Intravenous Iron Offered to Treat Blood Disorders

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Medical Oncology and Hematology at Mercy in Baltimore, Maryland, offers treatment options for a variety of blood disorders, including iron deficiency. Our highly trained physicians are skilled at providing intravenous iron therapy to treat patients who do not absorb iron well and who cannot take oral iron medications to improve iron loss.

What is Intravenous Iron?

Intravenous iron is used to treat iron deficiency in patients who, for a variety of reasons, are unable to maintain sufficient iron. Iron is one of the minerals in the human body and one of the parts of hemoglobin, found in red blood cells that help carry oxygen throughout the body.

The most common iron deficiency is anemia. If you need intravenous iron treatment, your primary care physician may refer you to a hematologist.

NEXT: Types of Intravenous Iron procedures ›
Types of Intravenous Iron procedures

Intravenous iron comes in a variety of formulas. It can be administered all at one time, or over several periods. Your hematologists at Mercy will decide on which intravenous iron preparation is best for your blood disorder. Intravenous iron types include:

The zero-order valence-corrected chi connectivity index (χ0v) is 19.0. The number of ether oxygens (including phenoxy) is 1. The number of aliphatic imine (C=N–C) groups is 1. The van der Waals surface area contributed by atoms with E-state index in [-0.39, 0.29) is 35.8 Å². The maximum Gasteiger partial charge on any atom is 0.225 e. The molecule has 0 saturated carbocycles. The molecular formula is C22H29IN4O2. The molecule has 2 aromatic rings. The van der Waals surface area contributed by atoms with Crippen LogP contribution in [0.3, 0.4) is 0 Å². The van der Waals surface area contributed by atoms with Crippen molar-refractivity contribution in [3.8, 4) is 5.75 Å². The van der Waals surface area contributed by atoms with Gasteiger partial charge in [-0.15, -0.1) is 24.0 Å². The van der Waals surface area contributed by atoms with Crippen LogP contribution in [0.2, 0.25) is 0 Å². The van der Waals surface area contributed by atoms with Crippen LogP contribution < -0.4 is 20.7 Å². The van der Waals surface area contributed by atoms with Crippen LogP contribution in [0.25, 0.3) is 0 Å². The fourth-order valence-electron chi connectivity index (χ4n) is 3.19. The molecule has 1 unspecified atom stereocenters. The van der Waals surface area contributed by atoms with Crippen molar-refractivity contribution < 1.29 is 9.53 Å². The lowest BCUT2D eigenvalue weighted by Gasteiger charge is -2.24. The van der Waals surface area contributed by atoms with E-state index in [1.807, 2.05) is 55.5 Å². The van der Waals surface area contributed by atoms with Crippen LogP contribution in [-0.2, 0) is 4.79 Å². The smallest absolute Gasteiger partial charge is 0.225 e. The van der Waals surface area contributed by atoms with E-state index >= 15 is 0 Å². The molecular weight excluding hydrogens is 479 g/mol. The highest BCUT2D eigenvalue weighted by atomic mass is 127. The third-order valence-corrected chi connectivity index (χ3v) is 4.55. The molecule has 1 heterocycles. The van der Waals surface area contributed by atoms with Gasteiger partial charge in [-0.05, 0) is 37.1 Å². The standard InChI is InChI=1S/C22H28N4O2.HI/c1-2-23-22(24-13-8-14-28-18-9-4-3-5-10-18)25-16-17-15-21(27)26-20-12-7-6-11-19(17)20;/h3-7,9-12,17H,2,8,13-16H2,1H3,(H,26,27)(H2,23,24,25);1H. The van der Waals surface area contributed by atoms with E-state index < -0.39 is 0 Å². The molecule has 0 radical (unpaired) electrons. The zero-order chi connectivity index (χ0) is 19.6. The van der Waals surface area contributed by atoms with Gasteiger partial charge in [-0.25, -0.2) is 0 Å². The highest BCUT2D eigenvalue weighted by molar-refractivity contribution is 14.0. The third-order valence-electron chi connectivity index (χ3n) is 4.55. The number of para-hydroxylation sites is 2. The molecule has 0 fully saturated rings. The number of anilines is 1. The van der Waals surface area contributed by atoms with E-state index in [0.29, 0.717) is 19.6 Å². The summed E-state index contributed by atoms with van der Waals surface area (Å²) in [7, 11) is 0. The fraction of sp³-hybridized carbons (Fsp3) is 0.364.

• Iron dextran
  • Iron sucrose
  • Ferric gluconate
NEXT: How is Intravenous Iron delivered? ›
How is Intravenous Iron delivered?

Intravenous iron is administered through a needle into the patient’s vein or muscle. This outpatient procedure can take place in the doctor’s office or a clinic. The length of the treatment will depend on which treatment plan your doctor ordered. Your intravenous iron treatment will stop once your iron levels are restored to the appropriate level.

NEXT: Who should receive Intravenous Iron? ›
Who should receive Intravenous Iron?

Patients who receive intravenous iron do so because they cannot take oral supplements or have one of the following medical disorders:

  • People with bleeding in the gastrointestinal tract (GI) and who need to replace iron immediately
  • People with inflammatory bowel disease and cannot take oral iron because how it effects their GI tract
  • People on dialysis
  • Cancer patients with anemia who are taking ESA (erythropoiesis-stimulating agents) 
NEXT: What are the side effects associated with Intravenous Iron? ›
What are the side effects associated with Intravenous Iron?

The side effects of intravenous iron are typically minimal, but may include:

  • Anaphylaxis
  • Breathing issues
  • Chest pain
  • Low blood pressure
  • Nausea and cramps
  • Skin rash
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